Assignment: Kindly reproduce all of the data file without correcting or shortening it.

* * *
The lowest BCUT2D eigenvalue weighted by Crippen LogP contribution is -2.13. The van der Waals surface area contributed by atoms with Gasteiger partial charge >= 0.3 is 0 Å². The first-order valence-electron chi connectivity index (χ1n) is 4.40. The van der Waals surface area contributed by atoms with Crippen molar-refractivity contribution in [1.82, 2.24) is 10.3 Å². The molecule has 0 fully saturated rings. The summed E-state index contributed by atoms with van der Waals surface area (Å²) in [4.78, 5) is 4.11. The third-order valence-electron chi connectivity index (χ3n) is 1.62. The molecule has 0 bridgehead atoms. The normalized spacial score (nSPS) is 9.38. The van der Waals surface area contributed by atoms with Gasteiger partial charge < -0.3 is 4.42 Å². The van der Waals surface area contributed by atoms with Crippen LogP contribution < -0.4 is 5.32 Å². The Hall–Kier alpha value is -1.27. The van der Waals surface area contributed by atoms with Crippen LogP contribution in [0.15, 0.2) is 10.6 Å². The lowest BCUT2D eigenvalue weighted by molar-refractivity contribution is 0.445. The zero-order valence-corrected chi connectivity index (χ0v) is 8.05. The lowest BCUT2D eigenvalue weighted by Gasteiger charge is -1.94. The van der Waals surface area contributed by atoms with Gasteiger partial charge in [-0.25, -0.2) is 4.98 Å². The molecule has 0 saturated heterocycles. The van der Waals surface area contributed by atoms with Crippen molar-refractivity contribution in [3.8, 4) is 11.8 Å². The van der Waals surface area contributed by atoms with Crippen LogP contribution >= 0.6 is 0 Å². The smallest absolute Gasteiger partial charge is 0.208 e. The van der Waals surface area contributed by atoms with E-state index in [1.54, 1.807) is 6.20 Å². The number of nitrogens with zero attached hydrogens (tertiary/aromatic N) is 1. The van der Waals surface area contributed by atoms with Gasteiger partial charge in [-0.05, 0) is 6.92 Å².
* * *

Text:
The lowest BCUT2D eigenvalue weighted by Crippen LogP contribution is -2.13. The van der Waals surface area contributed by atoms with Gasteiger partial charge >= 0.3 is 0 Å². The first-order valence-electron chi connectivity index (χ1n) is 4.40. The van der Waals surface area contributed by atoms with Crippen molar-refractivity contribution in [1.82, 2.24) is 10.3 Å². The molecule has 0 fully saturated rings. The summed E-state index contributed by atoms with van der Waals surface area (Å²) in [4.78, 5) is 4.11. The third-order valence-electron chi connectivity index (χ3n) is 1.62. The molecule has 0 bridgehead atoms. The normalized spacial score (nSPS) is 9.38. The van der Waals surface area contributed by atoms with Gasteiger partial charge < -0.3 is 4.42 Å². The van der Waals surface area contributed by atoms with Crippen LogP contribution < -0.4 is 5.32 Å². The Hall–Kier alpha value is -1.27. The van der Waals surface area contributed by atoms with Crippen LogP contribution in [0.15, 0.2) is 10.6 Å². The lowest BCUT2D eigenvalue weighted by molar-refractivity contribution is 0.445. The zero-order valence-corrected chi connectivity index (χ0v) is 8.05. The lowest BCUT2D eigenvalue weighted by Gasteiger charge is -1.94. The van der Waals surface area contributed by atoms with Gasteiger partial charge in [-0.25, -0.2) is 4.98 Å². The molecule has 0 saturated heterocycles. The van der Waals surface area contributed by atoms with Crippen molar-refractivity contribution in [3.8, 4) is 11.8 Å². The van der Waals surface area contributed by atoms with Crippen LogP contribution >= 0.6 is 0 Å². The smallest absolute Gasteiger partial charge is 0.208 e. The van der Waals surface area contributed by atoms with E-state index in [1.54, 1.807) is 6.20 Å². The number of nitrogens with zero attached hydrogens (tertiary/aromatic N) is 1. The van der Waals surface area contributed by atoms with Gasteiger partial charge in [-0.05, 0) is 6.92 Å².